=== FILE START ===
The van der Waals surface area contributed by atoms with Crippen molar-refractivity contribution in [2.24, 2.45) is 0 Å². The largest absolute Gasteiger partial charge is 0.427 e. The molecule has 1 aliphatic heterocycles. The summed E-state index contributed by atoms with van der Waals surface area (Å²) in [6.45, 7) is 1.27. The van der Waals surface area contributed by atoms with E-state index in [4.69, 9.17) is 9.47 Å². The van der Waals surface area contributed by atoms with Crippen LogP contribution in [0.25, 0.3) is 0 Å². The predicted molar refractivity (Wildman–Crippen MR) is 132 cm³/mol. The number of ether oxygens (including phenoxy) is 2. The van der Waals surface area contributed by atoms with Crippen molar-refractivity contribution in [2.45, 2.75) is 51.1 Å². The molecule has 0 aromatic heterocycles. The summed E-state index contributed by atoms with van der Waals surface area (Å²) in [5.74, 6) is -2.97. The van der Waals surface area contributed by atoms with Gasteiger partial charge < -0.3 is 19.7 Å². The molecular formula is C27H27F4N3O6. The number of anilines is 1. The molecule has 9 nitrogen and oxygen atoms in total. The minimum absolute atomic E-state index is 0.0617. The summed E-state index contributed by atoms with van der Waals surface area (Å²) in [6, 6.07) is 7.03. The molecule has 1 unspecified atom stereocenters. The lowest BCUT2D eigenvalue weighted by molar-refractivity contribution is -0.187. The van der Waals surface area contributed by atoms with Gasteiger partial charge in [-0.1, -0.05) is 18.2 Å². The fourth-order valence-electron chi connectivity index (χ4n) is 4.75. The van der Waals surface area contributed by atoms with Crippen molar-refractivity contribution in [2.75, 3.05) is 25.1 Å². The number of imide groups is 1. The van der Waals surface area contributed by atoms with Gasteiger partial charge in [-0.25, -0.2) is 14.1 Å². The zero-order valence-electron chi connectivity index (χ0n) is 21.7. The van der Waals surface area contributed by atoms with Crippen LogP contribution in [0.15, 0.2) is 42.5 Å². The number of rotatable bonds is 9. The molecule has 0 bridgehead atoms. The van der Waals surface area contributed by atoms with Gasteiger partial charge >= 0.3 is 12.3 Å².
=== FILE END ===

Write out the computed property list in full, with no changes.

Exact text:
The van der Waals surface area contributed by atoms with Crippen molar-refractivity contribution in [2.24, 2.45) is 0 Å². The largest absolute Gasteiger partial charge is 0.427 e. The molecule has 1 aliphatic heterocycles. The summed E-state index contributed by atoms with van der Waals surface area (Å²) in [6.45, 7) is 1.27. The van der Waals surface area contributed by atoms with E-state index in [4.69, 9.17) is 9.47 Å². The van der Waals surface area contributed by atoms with Crippen LogP contribution in [0.25, 0.3) is 0 Å². The predicted molar refractivity (Wildman–Crippen MR) is 132 cm³/mol. The number of ether oxygens (including phenoxy) is 2. The van der Waals surface area contributed by atoms with Crippen molar-refractivity contribution in [2.45, 2.75) is 51.1 Å². The molecule has 0 aromatic heterocycles. The summed E-state index contributed by atoms with van der Waals surface area (Å²) in [5.74, 6) is -2.97. The van der Waals surface area contributed by atoms with Gasteiger partial charge < -0.3 is 19.7 Å². The molecular formula is C27H27F4N3O6. The number of anilines is 1. The molecule has 9 nitrogen and oxygen atoms in total. The minimum absolute atomic E-state index is 0.0617. The summed E-state index contributed by atoms with van der Waals surface area (Å²) in [6, 6.07) is 7.03. The molecule has 1 unspecified atom stereocenters. The lowest BCUT2D eigenvalue weighted by molar-refractivity contribution is -0.187. The van der Waals surface area contributed by atoms with Gasteiger partial charge in [-0.1, -0.05) is 18.2 Å². The fourth-order valence-electron chi connectivity index (χ4n) is 4.75. The van der Waals surface area contributed by atoms with Crippen molar-refractivity contribution in [2.75, 3.05) is 25.1 Å². The number of imide groups is 1. The van der Waals surface area contributed by atoms with Gasteiger partial charge in [-0.25, -0.2) is 14.1 Å². The zero-order valence-electron chi connectivity index (χ0n) is 21.7. The van der Waals surface area contributed by atoms with Crippen LogP contribution in [0.15, 0.2) is 42.5 Å². The number of rotatable bonds is 9. The molecule has 0 bridgehead atoms. The van der Waals surface area contributed by atoms with Gasteiger partial charge >= 0.3 is 12.3 Å².